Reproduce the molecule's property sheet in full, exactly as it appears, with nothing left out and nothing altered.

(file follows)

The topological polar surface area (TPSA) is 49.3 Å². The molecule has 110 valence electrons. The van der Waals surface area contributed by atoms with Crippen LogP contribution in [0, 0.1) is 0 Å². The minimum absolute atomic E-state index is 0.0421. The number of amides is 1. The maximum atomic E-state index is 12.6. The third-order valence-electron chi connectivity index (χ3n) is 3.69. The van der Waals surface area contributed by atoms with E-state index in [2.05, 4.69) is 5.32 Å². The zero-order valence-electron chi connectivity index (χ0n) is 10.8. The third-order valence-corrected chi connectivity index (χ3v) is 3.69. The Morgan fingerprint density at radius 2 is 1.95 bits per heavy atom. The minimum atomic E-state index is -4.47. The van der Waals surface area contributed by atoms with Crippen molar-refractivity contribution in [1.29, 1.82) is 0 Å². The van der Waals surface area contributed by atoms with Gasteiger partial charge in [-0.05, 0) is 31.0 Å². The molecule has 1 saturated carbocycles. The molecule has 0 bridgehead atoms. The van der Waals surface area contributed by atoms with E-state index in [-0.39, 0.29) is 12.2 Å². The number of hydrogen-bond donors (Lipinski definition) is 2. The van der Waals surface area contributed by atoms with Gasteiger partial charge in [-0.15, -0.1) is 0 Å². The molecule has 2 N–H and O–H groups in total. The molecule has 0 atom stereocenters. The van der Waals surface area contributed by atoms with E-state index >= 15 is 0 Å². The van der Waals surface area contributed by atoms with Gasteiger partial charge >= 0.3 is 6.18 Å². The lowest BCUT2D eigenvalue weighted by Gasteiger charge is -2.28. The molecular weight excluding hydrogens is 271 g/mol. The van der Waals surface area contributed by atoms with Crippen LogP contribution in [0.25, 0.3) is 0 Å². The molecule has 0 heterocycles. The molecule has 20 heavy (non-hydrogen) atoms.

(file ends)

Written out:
The topological polar surface area (TPSA) is 49.3 Å². The molecule has 110 valence electrons. The van der Waals surface area contributed by atoms with Crippen LogP contribution in [0, 0.1) is 0 Å². The minimum absolute atomic E-state index is 0.0421. The number of amides is 1. The maximum atomic E-state index is 12.6. The third-order valence-electron chi connectivity index (χ3n) is 3.69. The van der Waals surface area contributed by atoms with E-state index in [2.05, 4.69) is 5.32 Å². The zero-order valence-electron chi connectivity index (χ0n) is 10.8. The third-order valence-corrected chi connectivity index (χ3v) is 3.69. The Morgan fingerprint density at radius 2 is 1.95 bits per heavy atom. The minimum atomic E-state index is -4.47. The van der Waals surface area contributed by atoms with Crippen molar-refractivity contribution in [1.29, 1.82) is 0 Å². The van der Waals surface area contributed by atoms with Gasteiger partial charge in [-0.05, 0) is 31.0 Å². The molecule has 1 saturated carbocycles. The molecule has 0 bridgehead atoms. The van der Waals surface area contributed by atoms with E-state index in [-0.39, 0.29) is 12.2 Å². The number of hydrogen-bond donors (Lipinski definition) is 2. The van der Waals surface area contributed by atoms with Gasteiger partial charge in [-0.15, -0.1) is 0 Å². The molecule has 2 N–H and O–H groups in total. The molecule has 0 atom stereocenters. The van der Waals surface area contributed by atoms with E-state index >= 15 is 0 Å². The van der Waals surface area contributed by atoms with Gasteiger partial charge >= 0.3 is 6.18 Å². The lowest BCUT2D eigenvalue weighted by Gasteiger charge is -2.28. The molecular weight excluding hydrogens is 271 g/mol. The van der Waals surface area contributed by atoms with Crippen LogP contribution in [0.25, 0.3) is 0 Å². The molecule has 0 heterocycles. The molecule has 20 heavy (non-hydrogen) atoms.